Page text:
Her household roll is a fantastically informative source, not only for context to the political events of the year it covers (1265 was a tumultuous year, pivotal in the civil war, and notable for the escape from Montfortian captivity of Lord Edward – Henry III’s son – and the future King Edward I, as well as the battle of Evesham, where Simon de Montfort was killed) but also for an insight into the workings of one of the great households at the time.

Each entry in the household roll begins with the quantity of grain used for making the bread that particular day. Then it records the amount of wine and/or ale consumed by Eleanor, her visitors and her household. It has the kitchen accounts, stating the amount spent on items such as fish, meat, eggs, dairy produce and vegetables. It also records the household’s movements around the country in 1265, from Wallingford Castle to Odiham Castle, then to Portchester, and finally to Dover Castle.

Because expenditure is documented with scrupulous detail, we can see very clearly what was consumed: “We learn that bread was one of the great staples of Eleanor’s diet, as it was in other great households in this period, and different grades of bread were probably served to different tiers of people within the household. So Eleanor would have eaten particularly fine white bread, presumably, and then those lower down would have had much more dubious breads to consume.”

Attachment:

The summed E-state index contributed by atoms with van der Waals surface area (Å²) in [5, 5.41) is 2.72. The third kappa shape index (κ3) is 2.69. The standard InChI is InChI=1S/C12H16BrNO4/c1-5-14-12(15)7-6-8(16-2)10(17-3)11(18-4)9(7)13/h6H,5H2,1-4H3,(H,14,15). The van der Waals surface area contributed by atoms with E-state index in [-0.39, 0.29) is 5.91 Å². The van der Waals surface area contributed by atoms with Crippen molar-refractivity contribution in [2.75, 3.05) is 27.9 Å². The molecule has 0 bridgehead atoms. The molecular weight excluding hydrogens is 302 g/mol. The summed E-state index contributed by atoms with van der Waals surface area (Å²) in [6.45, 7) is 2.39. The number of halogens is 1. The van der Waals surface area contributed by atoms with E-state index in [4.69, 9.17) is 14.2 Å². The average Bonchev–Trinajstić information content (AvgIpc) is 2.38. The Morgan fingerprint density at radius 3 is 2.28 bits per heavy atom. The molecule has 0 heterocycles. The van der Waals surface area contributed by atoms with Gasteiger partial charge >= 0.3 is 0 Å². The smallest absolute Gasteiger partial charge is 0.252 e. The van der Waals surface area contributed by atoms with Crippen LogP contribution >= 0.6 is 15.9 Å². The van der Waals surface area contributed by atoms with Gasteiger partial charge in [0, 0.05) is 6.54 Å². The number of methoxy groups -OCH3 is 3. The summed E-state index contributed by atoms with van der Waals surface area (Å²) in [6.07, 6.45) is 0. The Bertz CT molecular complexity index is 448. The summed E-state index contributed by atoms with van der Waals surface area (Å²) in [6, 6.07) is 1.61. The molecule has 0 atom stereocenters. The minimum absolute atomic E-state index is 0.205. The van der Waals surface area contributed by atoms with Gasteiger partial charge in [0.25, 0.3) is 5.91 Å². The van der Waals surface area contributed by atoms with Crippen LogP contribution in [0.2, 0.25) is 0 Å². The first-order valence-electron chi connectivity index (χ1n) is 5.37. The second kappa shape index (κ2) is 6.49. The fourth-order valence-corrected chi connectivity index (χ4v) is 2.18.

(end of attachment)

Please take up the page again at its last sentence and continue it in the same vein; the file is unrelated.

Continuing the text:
Bad news for vegetarians

In Eleanor’s household, there was a considerable amount of meat and fish on the menu, as Professor Wilkinson explains:

“Some of the things that were served up don’t look altogether different from what we eat today. So, for example, Eleanor eats lots of mutton and pork and chicken, and some beef. She also eats a phenomenal amount of fish because fish was served usually on Fridays and Saturdays in the household, and usually as well on many Wednesdays. You weren’t meant to eat meat on those days in the Christian calendar. During Lent, when you weren’t meant to eat meat at all, vast quantities of herrings were eaten. So can you imagine a household consuming between 400 and 1700 herrings a day between late February and early April?”